Students, when confronted with systems thinking for the first time (which is to say most of them) turn away, as they consider it too difficult to practise in real life situation.
The funny part is, the real life provides us on a daily basis with systems thinking cases.
One of the key in systems theory is to identify the actors, their motivations and the means used.
Smith & Wesson is a gun seller. His main motivation is to make money selling guns. Up until here, everything is crystal clear.
The interesting part is, the jump in weapon selling occurred right after the Newtown shooting in the Sandy Hook school on December 14th 2012.
And, by reading the news, two more actors appear : politics and populations. Both have the same motivation, maintaining security. But while politics tried to do it by limiting the weapon sales, considering that if less people owns weapons, there will be more security, people considered that if more of them owns weapons, there will be more security. And guns dealer took the opportunity of both the fear of people and the threat of a gun limitation by politics to make money. This echoes with what Yuri Orlov says in the film « Lord of War » : « One weapon falls to 12 people on the planet. The only question is : how to arm the other 11 ? »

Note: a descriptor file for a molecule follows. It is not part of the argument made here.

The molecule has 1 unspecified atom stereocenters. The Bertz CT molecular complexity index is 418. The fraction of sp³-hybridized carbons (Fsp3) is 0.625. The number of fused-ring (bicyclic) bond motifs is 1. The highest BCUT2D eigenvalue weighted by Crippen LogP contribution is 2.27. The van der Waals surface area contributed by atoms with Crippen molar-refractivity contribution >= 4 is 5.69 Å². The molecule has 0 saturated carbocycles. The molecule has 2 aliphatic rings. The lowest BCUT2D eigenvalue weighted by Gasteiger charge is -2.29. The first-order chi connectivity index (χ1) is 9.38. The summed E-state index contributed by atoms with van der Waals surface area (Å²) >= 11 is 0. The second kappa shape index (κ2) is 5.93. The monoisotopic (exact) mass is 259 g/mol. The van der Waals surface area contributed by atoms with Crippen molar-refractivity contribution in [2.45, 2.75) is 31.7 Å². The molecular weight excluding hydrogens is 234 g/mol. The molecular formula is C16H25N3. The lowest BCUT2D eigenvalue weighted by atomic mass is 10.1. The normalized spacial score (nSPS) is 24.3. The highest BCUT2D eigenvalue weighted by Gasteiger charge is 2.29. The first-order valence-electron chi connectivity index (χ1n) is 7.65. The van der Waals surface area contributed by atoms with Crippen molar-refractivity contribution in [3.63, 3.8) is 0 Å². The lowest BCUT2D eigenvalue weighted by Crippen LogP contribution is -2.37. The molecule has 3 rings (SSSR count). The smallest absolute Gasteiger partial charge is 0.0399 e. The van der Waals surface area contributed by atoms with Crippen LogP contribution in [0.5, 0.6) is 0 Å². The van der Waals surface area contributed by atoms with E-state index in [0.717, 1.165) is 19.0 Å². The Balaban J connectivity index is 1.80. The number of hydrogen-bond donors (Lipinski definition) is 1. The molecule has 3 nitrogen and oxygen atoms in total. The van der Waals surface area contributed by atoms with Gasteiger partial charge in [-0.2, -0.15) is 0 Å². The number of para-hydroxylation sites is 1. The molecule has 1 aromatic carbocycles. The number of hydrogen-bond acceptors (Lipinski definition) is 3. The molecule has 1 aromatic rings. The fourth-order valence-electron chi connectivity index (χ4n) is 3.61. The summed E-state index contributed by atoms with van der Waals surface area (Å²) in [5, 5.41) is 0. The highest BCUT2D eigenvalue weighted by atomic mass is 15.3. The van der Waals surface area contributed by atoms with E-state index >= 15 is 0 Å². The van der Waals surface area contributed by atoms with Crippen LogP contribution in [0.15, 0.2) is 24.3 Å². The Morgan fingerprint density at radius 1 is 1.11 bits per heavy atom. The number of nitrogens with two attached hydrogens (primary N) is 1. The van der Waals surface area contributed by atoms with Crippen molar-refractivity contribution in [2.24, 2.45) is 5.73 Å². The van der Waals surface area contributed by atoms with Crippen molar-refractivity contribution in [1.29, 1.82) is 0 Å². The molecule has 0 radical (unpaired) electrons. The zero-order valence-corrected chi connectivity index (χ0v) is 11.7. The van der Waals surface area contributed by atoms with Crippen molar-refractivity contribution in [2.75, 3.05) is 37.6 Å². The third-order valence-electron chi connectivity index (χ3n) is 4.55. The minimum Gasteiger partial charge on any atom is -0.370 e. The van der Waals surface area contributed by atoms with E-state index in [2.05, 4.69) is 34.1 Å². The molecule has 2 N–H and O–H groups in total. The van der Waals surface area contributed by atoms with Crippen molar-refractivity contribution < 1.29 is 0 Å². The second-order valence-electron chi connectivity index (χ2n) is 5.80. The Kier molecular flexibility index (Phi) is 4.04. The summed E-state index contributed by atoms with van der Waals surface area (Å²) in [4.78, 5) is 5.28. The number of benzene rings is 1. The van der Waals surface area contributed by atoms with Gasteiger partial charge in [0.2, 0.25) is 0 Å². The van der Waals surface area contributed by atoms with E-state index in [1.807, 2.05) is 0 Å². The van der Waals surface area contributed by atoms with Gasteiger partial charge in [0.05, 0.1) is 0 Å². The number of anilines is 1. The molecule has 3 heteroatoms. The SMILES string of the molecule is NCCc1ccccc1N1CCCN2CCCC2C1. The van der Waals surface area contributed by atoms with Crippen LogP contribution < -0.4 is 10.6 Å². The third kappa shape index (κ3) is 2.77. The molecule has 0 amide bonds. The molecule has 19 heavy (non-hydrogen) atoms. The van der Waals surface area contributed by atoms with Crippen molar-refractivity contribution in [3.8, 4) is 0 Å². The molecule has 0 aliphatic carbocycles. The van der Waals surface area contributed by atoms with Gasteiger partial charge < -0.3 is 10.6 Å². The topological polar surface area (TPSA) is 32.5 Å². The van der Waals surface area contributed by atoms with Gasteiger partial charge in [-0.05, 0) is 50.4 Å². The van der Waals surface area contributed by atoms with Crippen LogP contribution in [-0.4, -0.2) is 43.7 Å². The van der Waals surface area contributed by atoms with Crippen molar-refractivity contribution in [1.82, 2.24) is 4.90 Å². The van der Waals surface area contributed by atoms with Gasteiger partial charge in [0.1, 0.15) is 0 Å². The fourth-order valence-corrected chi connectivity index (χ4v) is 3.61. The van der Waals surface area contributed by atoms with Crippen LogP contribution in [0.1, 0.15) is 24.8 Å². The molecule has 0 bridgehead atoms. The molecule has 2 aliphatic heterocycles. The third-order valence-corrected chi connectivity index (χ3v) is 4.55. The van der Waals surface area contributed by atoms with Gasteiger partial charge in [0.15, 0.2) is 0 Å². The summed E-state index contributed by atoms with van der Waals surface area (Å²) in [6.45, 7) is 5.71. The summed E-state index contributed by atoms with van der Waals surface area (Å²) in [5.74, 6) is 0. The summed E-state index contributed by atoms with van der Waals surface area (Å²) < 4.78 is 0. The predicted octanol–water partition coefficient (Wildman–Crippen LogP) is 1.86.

Of course, there is more than meets the eye, and here is not the appropriate place to deliver a full report on weapons selling and security in the United States of America. The purpose is just to unveil a part of what systems theory is about : a way to think globally, in order to be able to act locally.